Over five decades of empirical research have demonstrated the power of study abroad programmes to broaden students’ perspectives by exposing them to other peoples and cultures. In a range of fields, universities offer study abroad to help prepare students for a rapidly globalizing
world. In recent years, short-term study abroad programmes have become popular in helping students of journalism prepare for the rigours of international reporting. However, travel to another country can be difficult and expensive, putting strain on education budgets and limiting access to
a relatively small pool of students. Travel to the most newsworthy sites is also frequently impossible due to lack of security. On the whole, study abroad can reinforce historical imbalances. Students from high-income nations tend to have multiple opportunities to travel and view the world
from another perspective, while students from low-income countries have significantly fewer opportunities to do the same. In this research, we developed and studied a Virtual Student Exchange programme in journalism, a new pedagogical strategy that harnessed technology to connect a group of
students from RMIT University in Melbourne, Australia, with a similarly composed group of students from the University of Peshawar in Peshawar, Pakistan. For modest cost, the programme provided all students with an opportunity to meet one another, learn about each other’s societies,
and work collaboratively on newsworthy events in each other’s country. Informed by Contact Theory, the programme also provided students with opportunities to serve as fixers for one another, and thus to view the relationship between international correspondent and local fixer from both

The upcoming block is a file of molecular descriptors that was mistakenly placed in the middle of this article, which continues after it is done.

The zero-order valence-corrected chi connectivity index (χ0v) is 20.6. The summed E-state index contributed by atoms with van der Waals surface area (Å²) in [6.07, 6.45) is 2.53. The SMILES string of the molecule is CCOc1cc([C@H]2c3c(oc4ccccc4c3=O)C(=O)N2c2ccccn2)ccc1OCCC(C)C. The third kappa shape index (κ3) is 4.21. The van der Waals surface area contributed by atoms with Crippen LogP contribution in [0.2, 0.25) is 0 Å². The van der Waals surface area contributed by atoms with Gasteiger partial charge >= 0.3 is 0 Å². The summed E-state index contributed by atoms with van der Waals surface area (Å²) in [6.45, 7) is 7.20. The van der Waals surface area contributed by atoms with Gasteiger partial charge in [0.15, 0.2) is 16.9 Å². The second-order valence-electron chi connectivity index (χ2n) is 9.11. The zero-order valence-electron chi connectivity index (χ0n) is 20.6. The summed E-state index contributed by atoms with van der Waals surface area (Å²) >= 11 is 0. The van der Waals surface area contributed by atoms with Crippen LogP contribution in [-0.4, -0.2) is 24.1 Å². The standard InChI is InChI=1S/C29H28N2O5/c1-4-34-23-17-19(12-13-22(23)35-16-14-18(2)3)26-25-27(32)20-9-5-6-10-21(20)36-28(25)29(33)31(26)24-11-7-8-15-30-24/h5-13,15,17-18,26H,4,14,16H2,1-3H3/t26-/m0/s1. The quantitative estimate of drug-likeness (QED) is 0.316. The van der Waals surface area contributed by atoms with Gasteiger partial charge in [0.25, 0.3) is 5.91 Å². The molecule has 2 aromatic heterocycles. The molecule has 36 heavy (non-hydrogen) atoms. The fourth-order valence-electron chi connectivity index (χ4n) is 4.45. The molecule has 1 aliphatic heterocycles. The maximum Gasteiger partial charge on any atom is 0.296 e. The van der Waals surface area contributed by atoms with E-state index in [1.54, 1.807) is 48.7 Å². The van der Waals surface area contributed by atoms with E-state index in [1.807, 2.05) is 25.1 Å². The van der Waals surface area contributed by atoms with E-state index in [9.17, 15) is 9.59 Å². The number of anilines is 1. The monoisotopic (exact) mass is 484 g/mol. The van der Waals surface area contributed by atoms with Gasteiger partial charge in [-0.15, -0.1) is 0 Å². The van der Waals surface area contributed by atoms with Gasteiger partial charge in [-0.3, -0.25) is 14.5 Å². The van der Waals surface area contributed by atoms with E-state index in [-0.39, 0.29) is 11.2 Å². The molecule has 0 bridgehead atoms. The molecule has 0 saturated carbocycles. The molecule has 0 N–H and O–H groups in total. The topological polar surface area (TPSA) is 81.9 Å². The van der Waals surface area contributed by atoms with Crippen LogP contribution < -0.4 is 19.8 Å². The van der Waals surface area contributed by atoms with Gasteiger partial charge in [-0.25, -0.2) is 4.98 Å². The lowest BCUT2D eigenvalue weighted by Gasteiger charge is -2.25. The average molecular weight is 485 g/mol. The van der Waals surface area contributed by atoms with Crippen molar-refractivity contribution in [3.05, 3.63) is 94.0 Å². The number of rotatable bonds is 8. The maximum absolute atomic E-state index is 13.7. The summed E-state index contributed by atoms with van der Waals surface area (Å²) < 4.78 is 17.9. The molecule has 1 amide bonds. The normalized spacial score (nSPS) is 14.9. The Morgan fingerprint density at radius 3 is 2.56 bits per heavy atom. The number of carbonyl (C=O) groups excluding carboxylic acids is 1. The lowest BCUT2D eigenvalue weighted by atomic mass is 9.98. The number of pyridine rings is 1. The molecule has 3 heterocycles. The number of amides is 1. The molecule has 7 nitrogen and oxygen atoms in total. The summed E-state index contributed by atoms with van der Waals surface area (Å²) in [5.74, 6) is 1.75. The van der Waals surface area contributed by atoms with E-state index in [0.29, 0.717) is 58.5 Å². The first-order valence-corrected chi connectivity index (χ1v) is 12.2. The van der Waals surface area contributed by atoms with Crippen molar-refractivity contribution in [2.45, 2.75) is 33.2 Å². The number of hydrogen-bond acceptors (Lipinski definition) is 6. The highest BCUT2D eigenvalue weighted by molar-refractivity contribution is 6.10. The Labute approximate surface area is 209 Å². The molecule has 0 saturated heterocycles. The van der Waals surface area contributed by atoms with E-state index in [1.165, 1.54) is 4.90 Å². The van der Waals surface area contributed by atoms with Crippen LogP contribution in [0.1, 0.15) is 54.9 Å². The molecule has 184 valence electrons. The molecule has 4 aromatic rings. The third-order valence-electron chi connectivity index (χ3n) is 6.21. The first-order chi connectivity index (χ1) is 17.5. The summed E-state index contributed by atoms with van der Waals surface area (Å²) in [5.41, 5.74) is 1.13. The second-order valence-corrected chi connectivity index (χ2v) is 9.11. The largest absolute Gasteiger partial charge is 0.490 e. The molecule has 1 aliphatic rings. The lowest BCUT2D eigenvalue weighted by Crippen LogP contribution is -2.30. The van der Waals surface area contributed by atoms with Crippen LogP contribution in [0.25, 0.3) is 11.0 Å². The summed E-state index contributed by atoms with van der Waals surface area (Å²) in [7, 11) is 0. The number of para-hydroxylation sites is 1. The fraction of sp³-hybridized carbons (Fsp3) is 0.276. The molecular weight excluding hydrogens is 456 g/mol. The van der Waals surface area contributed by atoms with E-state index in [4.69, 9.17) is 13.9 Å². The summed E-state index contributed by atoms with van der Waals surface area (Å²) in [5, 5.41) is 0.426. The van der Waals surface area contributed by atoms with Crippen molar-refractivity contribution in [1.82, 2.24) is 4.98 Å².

perspectives. Open-ended surveys and semi-structured interviews conducted after the experience show how students on both sides gained from the experience, suggesting productive avenues for further research.
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Virtual Student Exchange;
Document Type: Research Article
Publication date: June 1, 2019
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Australian Journalism Review publishes articles on a broad range of perspectives relating to journalism research, practice and education. Its emphasis is on original theoretical, empirical and applied research, but it also provides opportunities to canvass perspectives on current debates on research, practice and education through commentary pieces on specific topics.
This double-blind peer-reviewed journal is published twice annually, with the second edition each year focused primarily on a theme and supplemented by a small selection of broader-ranging papers.
Prospective guest editor submissions on themes for future editions are always welcome. While many of Australian Journalism Review's submitting authors are based within the Australia-Pacific region, the journal welcomes scholarship from around the world and extending into broader media and communication topics of relevance to journalism.
The journal incorporates a regular section highlighting the work of early career researchers, particularly current or recent higher degree by research students, as well as book reviews focusing on recent additions to the journalism, media and communications publishing landscape.
AJR is the journal of the Journalism Education and Research Association of Australia.
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